Ayer Reveals Jared Leto's Tattooed "Suicide Squad" Joker
Anne Goetzinger’s Girl in Dior, out this month from NBM, is as much art book as graphic novel. While there is a narrative thread to the story, it often looks very like fashion illustration, with models arrayed across the page, posing in careful contrapposto to show off the graceful curves of the dresses. Even panels that aren’t part of the fashion show often use this same format, with a gaggle of fashion writers or Dior employees filling the panel, each one with a single comment in a word balloon.
The plot is slight and beyond implausible, a mere pretext to bring us into the world of Christian Dior: Clara, a young girl who has just been hired as a reporter, covers Dior’s first show, is fired after a disastrous photo shoot, and ends up being hired as one of his models. She’s a pretty standard-issue character—young, smart, spunky—who exists mainly as a lens through which we get an insider’s view of the Dior atelier. Indeed, the book focuses as much on the life of the people who make and model the dresses as on the designer or even Clara herself.
That doesn’t mean it’s not a great story, though. Goetzinger brings us into the world of Dior on the day of his first show, which galvanized the fashion world. It was 1947, and although World War II had been over for two years, rationing was still in place and the French were still feeling the hardships of the war and its aftermath. Dior’s “New Look” (as it was christened by fashion writer Carmel Snow) swept that aside, replacing the practical shapes and short skirts that were the result of fabric rationing with long, flowing skirts and graceful wasp-waisted silhouettes. Goetzinger shows us the action behind the scenes as well as the buzz of the crowd, but most important of all are the dresses themselves, which she renders in loving detail.
Man, it must be super rough to follow a creative team like Matt Fraction and David Aja. When they, along with Ed Brubaker, left Immortal Iron Fist, the vacuum of talent was really felt. Nothing against Duane Swierczynski, but it just wasn’t the same, despite Travel Foreman’s awesome art.
Aja and Fraction made their mark on Hawkeye too, as “Hawkguy” became a classic hit and a place to set a first foot into the Marvel Universe. Hawkeye being a simple character to follow (guy who shoots arrows does heroic deeds), they brought him back down to a simple storyline and singular purpose; it’s easier to relate to a guy just trying to keep his apartment building safe as opposed to unraveling the great Hickman mysteries over in Avengers. He has his faults, his close friends seem to be more human next to him (Tony Stark helping him set up his VCR is one of my favorite dialogues in the series), the women in his life seem to have a reason to be attracted to or letting go of him; this seems like someone we know.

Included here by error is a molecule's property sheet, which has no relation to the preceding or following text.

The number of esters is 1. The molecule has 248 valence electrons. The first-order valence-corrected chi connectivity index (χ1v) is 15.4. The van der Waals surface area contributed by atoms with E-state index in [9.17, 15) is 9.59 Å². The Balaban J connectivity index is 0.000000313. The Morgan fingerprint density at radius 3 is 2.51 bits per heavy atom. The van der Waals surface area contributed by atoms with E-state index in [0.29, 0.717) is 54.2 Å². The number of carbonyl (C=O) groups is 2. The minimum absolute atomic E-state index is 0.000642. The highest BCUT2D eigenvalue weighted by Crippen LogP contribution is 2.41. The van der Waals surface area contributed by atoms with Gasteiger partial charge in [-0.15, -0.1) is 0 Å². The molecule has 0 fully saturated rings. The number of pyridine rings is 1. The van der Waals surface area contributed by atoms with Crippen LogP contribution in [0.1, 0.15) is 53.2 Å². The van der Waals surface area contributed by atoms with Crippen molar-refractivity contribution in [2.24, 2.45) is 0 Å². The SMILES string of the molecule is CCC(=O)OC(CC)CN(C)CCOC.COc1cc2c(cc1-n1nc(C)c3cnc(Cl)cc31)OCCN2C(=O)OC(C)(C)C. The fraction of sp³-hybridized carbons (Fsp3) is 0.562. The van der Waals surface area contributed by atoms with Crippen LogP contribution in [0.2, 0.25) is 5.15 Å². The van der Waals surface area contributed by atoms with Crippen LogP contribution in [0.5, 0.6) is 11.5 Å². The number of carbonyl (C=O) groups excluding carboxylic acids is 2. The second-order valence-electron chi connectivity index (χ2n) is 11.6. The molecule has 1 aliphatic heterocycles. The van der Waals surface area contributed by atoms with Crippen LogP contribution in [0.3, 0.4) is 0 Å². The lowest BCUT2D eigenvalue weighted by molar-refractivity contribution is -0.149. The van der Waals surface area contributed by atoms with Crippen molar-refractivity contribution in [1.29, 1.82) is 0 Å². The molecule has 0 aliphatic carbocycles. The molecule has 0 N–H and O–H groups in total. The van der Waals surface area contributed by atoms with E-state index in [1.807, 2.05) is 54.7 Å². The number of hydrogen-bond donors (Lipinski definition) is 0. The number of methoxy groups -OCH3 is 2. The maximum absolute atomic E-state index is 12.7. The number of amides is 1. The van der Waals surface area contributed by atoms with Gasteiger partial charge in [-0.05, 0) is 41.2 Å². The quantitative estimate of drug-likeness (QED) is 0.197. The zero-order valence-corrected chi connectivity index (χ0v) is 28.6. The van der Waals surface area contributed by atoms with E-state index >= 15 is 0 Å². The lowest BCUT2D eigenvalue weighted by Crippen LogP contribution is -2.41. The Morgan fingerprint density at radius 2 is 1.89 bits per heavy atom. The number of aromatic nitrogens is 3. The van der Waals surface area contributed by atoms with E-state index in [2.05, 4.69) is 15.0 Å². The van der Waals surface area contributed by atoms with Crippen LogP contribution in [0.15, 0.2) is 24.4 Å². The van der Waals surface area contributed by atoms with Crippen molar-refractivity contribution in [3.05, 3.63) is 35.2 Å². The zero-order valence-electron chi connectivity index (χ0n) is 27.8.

Every year, I participate in my city’s Community Reading Day, in which adults in various professions read a book to an elementary school class. Everyone loves to read to the little kids, so I always volunteer for the older grades, and of course I bring comics.
Sometimes I get a good response and sometimes I don’t, but this year was really great, because of both the book and the kids.
The book was a no-brainer: Raina Telgemeier’s Sisters, which was the top selling graphic novel in bookstores last year and the top pick on the Good Comics for Kids blog’s list of the best children’s graphic novels of 2014.
It was Mark Waid Week last week at Marvel, and the veteran writer penned two more winning installments of S.H.I.E.L.D. (issue #3) and Daredevil (issue #13).
For the latter, Waid and artist Chris Samnee (with colorist Matthew Wilson) poked fun at the old “loved one in danger” trope, as Daredevil fought to save Kirsten from an unknown opponent. Not only did this happen with the express acknowledgment that Daredevil’s relationships tend to have unhappy ends, it explored just who might want to abduct her, and put a couple of subplot-servicing twists on top just for good measure. Waid and Samnee have been so reliably good for so long on this title that they may risk being taken for granted, but this issue was a real treat. Done in one but with a final-page hint of future danger, Waid’s script was propulsive enough to keep the reader both involved and guessing throughout.